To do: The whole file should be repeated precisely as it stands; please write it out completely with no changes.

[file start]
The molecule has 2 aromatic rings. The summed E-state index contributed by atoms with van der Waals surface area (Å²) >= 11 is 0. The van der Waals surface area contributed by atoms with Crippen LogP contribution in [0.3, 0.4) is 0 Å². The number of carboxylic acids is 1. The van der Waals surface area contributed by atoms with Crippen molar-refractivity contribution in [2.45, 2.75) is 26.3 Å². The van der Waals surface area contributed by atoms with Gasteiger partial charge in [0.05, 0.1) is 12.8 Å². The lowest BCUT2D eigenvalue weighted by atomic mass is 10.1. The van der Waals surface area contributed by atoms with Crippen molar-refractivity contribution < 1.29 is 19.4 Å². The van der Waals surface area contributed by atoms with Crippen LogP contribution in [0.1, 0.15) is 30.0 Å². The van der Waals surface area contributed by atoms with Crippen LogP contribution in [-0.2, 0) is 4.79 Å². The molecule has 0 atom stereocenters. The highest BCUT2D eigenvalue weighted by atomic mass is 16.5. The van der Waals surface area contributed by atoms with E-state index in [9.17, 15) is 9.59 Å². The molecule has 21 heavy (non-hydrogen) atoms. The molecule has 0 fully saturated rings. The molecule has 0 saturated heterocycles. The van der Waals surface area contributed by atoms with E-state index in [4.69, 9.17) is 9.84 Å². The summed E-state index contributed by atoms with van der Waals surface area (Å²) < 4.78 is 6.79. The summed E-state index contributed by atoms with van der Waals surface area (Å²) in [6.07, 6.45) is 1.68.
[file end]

The molecule has 2 aromatic rings. The summed E-state index contributed by atoms with van der Waals surface area (Å²) >= 11 is 0. The van der Waals surface area contributed by atoms with Crippen LogP contribution in [0.3, 0.4) is 0 Å². The number of carboxylic acids is 1. The van der Waals surface area contributed by atoms with Crippen molar-refractivity contribution in [2.45, 2.75) is 26.3 Å². The van der Waals surface area contributed by atoms with Gasteiger partial charge in [0.05, 0.1) is 12.8 Å². The lowest BCUT2D eigenvalue weighted by atomic mass is 10.1. The van der Waals surface area contributed by atoms with Crippen molar-refractivity contribution < 1.29 is 19.4 Å². The van der Waals surface area contributed by atoms with Crippen LogP contribution in [0.1, 0.15) is 30.0 Å². The van der Waals surface area contributed by atoms with Crippen LogP contribution in [-0.2, 0) is 4.79 Å². The molecule has 0 atom stereocenters. The highest BCUT2D eigenvalue weighted by atomic mass is 16.5. The van der Waals surface area contributed by atoms with E-state index in [9.17, 15) is 9.59 Å². The molecule has 21 heavy (non-hydrogen) atoms. The molecule has 0 fully saturated rings. The molecule has 0 saturated heterocycles. The van der Waals surface area contributed by atoms with E-state index in [4.69, 9.17) is 9.84 Å². The summed E-state index contributed by atoms with van der Waals surface area (Å²) < 4.78 is 6.79. The summed E-state index contributed by atoms with van der Waals surface area (Å²) in [6.07, 6.45) is 1.68.